Last week, Microsoft (NASDAQ:MSFT) made a surprising move and showed off its first new smartphone in several years. The Surface Duo has two 5.6-inch displays (connected by two hinges) and runs on the Android operating system, and the company expects to launch it in time for the 2020 holiday season.
There's a lot that we still don't know, including how much it'll cost or which wireless carriers will sell it, but the debut of the device itself, even if it's a year before it goes on sale, was enough to make headlines. If you're a Microsoft investor, you may be having mixed feelings. After all, it wasn't all that long ago that Microsoft tried -- and failed -- to take on Apple (NASDAQ:AAPL), Samsung, and other smartphone makers.
But investors shouldn't think the introduction of the Surface Duo means that Microsoft is betting big on phones again. And they certainly shouldn't worry if it isn't well received when it arrives in stores next year.
Microsoft is far more than devices these days
The important thing to remember is that Microsoft is not the same company that it was when it paid $7 billion for Nokia's device business and related patents back in 2013. Back then, it was already years behind its smartphone competitors, and the gamble never helped it close the gap with Apple and Samsung's popular devices.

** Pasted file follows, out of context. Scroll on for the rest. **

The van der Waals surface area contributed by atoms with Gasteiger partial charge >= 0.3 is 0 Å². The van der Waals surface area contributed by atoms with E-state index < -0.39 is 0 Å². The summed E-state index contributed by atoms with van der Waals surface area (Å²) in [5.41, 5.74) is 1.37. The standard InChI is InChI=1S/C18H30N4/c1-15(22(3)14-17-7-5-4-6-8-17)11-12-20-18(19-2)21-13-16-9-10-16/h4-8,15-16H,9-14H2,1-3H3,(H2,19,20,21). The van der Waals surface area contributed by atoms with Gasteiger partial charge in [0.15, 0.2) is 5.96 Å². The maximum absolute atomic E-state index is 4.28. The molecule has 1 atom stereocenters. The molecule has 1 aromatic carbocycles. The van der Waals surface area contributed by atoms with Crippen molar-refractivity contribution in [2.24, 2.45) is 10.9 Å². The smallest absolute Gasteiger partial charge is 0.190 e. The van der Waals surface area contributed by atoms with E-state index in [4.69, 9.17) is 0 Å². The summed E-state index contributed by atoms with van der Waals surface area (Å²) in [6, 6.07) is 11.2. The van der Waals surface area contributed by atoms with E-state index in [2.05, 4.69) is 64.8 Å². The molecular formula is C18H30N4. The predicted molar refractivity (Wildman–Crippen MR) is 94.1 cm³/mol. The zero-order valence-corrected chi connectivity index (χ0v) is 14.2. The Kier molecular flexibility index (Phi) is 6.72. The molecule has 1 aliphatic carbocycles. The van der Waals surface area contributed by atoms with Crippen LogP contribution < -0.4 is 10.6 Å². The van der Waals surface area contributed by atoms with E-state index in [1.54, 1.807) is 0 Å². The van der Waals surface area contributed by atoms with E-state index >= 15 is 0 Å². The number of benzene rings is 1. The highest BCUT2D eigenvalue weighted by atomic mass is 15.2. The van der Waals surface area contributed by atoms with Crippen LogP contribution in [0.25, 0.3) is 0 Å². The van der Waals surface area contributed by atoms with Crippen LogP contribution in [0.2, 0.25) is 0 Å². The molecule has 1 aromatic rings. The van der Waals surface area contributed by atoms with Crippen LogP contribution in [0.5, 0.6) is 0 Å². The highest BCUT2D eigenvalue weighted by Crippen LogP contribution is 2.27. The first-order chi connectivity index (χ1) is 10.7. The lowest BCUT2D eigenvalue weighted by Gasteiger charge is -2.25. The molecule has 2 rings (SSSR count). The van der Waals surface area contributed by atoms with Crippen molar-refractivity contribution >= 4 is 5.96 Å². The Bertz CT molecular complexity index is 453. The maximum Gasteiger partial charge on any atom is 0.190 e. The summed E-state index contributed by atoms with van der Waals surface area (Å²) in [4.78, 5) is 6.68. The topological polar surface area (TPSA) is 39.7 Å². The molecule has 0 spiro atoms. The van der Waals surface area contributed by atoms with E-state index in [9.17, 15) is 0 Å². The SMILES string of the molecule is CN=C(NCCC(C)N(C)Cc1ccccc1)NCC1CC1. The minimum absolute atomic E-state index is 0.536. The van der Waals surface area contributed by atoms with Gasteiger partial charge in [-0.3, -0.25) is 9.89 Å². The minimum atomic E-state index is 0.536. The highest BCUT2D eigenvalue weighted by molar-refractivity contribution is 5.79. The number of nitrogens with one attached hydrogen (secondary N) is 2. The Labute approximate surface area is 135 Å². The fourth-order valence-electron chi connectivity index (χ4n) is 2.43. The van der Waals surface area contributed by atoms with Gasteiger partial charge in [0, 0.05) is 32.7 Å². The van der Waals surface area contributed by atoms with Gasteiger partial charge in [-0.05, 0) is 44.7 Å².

Since then, Microsoft has reinvented itself into a cloud computing and services company. Revenues are spread out almost evenly among three main businesses. Sales from the Intelligent Cloud segment totaled $11.4 billion in the most recent quarter, representing 34% of its total. Meanwhile, Microsoft's Productivity and Business Processes segment (which includes Office 365 subscriptions, LinkedIn, and other services) made up 33% of sales, and its More Personal Computing segment (which includes Xbox revenue, Windows licensing, and Surface device sales) accounted for 33% of revenue. But among those segments, More Personal Computing brings in the smallest share of operating income -- about 30% in fiscal 2019.
That pivot has turned the tech giant into the No. 2 cloud computing company, competing effectively for its share of a global cloud market that will be worth $331 billion by 2022.
Its success in cloud-computing services is part of a larger trend among technology companies to bet on service revenue as the driver their revenues in the coming years, rather than relying on device sales. Even Apple, which for almost seven years derived more than half its revenues from iPhone sales, has changed directions and building its future on services. (That streak ended last quarter.)
So while Microsoft will soon be in the smartphone game again, investors don't need to worry if the Duo flops or simply becomes a forgettable member of the Surface family. Microsoft has successfully made a transition from relying largely on one-time software license sales to become a dominant cloud-based software and services player. And the Duo, however successful or unsuccessful it is, won't change that.